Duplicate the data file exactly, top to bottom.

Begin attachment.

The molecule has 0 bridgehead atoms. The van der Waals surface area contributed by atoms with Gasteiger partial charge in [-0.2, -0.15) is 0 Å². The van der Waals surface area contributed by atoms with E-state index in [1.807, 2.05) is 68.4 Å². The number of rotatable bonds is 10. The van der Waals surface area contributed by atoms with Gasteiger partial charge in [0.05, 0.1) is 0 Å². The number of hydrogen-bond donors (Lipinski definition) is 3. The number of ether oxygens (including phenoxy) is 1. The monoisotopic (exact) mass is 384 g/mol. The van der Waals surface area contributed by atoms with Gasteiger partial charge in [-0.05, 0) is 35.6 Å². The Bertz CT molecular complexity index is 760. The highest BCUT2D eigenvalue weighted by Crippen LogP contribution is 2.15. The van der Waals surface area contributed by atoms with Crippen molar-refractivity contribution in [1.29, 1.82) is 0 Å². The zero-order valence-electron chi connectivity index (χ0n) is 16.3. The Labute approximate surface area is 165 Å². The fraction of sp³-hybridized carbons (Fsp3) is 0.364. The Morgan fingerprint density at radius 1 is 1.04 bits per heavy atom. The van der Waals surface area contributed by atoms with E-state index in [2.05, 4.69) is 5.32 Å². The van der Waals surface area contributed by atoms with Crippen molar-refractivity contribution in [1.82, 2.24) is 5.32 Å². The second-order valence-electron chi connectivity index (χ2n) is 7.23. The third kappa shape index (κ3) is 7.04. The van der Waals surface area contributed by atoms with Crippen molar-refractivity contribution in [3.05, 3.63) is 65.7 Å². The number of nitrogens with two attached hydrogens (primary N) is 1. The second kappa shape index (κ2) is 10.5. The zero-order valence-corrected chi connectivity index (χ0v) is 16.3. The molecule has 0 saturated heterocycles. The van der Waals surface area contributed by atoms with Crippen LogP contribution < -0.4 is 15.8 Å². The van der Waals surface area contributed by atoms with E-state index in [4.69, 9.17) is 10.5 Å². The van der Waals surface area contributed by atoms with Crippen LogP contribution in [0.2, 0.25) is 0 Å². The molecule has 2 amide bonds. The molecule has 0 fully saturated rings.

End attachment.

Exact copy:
The molecule has 0 bridgehead atoms. The van der Waals surface area contributed by atoms with Gasteiger partial charge in [-0.2, -0.15) is 0 Å². The van der Waals surface area contributed by atoms with E-state index in [1.807, 2.05) is 68.4 Å². The number of rotatable bonds is 10. The van der Waals surface area contributed by atoms with Gasteiger partial charge in [0.05, 0.1) is 0 Å². The number of hydrogen-bond donors (Lipinski definition) is 3. The number of ether oxygens (including phenoxy) is 1. The monoisotopic (exact) mass is 384 g/mol. The van der Waals surface area contributed by atoms with Gasteiger partial charge in [-0.05, 0) is 35.6 Å². The Bertz CT molecular complexity index is 760. The highest BCUT2D eigenvalue weighted by Crippen LogP contribution is 2.15. The van der Waals surface area contributed by atoms with Crippen molar-refractivity contribution in [1.29, 1.82) is 0 Å². The zero-order valence-electron chi connectivity index (χ0n) is 16.3. The Labute approximate surface area is 165 Å². The fraction of sp³-hybridized carbons (Fsp3) is 0.364. The Morgan fingerprint density at radius 1 is 1.04 bits per heavy atom. The van der Waals surface area contributed by atoms with E-state index in [2.05, 4.69) is 5.32 Å². The van der Waals surface area contributed by atoms with Crippen molar-refractivity contribution in [1.82, 2.24) is 5.32 Å². The second-order valence-electron chi connectivity index (χ2n) is 7.23. The third kappa shape index (κ3) is 7.04. The van der Waals surface area contributed by atoms with Crippen molar-refractivity contribution in [3.05, 3.63) is 65.7 Å². The number of nitrogens with two attached hydrogens (primary N) is 1. The second kappa shape index (κ2) is 10.5. The zero-order valence-corrected chi connectivity index (χ0v) is 16.3. The molecule has 0 saturated heterocycles. The van der Waals surface area contributed by atoms with Crippen LogP contribution < -0.4 is 15.8 Å². The van der Waals surface area contributed by atoms with E-state index in [4.69, 9.17) is 10.5 Å². The van der Waals surface area contributed by atoms with Crippen LogP contribution in [0.2, 0.25) is 0 Å². The molecule has 2 amide bonds. The molecule has 0 fully saturated rings.